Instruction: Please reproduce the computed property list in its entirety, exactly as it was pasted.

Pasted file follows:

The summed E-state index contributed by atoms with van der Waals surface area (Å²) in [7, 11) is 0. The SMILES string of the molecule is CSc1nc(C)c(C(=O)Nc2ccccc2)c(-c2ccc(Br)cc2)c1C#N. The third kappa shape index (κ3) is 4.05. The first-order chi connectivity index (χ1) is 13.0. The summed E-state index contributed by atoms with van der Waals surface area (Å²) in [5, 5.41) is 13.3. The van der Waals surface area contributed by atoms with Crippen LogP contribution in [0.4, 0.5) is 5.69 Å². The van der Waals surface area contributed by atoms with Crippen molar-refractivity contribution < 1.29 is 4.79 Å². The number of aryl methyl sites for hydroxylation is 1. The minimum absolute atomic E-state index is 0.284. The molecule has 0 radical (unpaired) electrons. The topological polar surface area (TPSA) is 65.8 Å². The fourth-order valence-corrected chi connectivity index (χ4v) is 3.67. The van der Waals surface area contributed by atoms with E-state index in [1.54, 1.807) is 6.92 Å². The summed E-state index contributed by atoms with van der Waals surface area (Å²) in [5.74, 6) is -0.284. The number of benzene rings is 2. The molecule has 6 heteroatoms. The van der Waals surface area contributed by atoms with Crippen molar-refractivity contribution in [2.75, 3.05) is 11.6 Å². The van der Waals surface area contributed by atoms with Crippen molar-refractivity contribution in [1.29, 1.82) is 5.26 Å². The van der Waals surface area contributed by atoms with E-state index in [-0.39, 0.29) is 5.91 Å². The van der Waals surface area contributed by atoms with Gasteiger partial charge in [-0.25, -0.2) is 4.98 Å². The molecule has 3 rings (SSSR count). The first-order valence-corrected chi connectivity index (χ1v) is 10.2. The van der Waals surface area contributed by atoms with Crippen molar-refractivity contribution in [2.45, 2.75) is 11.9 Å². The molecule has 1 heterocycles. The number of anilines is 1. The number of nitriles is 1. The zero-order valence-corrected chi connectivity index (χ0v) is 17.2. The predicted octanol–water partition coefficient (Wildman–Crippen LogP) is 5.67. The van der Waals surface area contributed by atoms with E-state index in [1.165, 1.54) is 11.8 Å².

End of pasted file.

The summed E-state index contributed by atoms with van der Waals surface area (Å²) in [7, 11) is 0. The SMILES string of the molecule is CSc1nc(C)c(C(=O)Nc2ccccc2)c(-c2ccc(Br)cc2)c1C#N. The third kappa shape index (κ3) is 4.05. The first-order chi connectivity index (χ1) is 13.0. The summed E-state index contributed by atoms with van der Waals surface area (Å²) in [5, 5.41) is 13.3. The van der Waals surface area contributed by atoms with Crippen LogP contribution in [0.4, 0.5) is 5.69 Å². The van der Waals surface area contributed by atoms with Crippen molar-refractivity contribution < 1.29 is 4.79 Å². The number of aryl methyl sites for hydroxylation is 1. The minimum absolute atomic E-state index is 0.284. The molecule has 0 radical (unpaired) electrons. The topological polar surface area (TPSA) is 65.8 Å². The fourth-order valence-corrected chi connectivity index (χ4v) is 3.67. The van der Waals surface area contributed by atoms with E-state index in [1.54, 1.807) is 6.92 Å². The summed E-state index contributed by atoms with van der Waals surface area (Å²) in [5.74, 6) is -0.284. The number of benzene rings is 2. The molecule has 6 heteroatoms. The van der Waals surface area contributed by atoms with Crippen molar-refractivity contribution in [2.75, 3.05) is 11.6 Å². The van der Waals surface area contributed by atoms with Crippen molar-refractivity contribution in [1.29, 1.82) is 5.26 Å². The van der Waals surface area contributed by atoms with E-state index in [-0.39, 0.29) is 5.91 Å². The van der Waals surface area contributed by atoms with Gasteiger partial charge in [-0.25, -0.2) is 4.98 Å². The molecule has 3 rings (SSSR count). The first-order valence-corrected chi connectivity index (χ1v) is 10.2. The van der Waals surface area contributed by atoms with Crippen molar-refractivity contribution in [2.45, 2.75) is 11.9 Å². The molecule has 1 heterocycles. The number of anilines is 1. The number of nitriles is 1. The zero-order valence-corrected chi connectivity index (χ0v) is 17.2. The predicted octanol–water partition coefficient (Wildman–Crippen LogP) is 5.67. The van der Waals surface area contributed by atoms with E-state index in [1.165, 1.54) is 11.8 Å².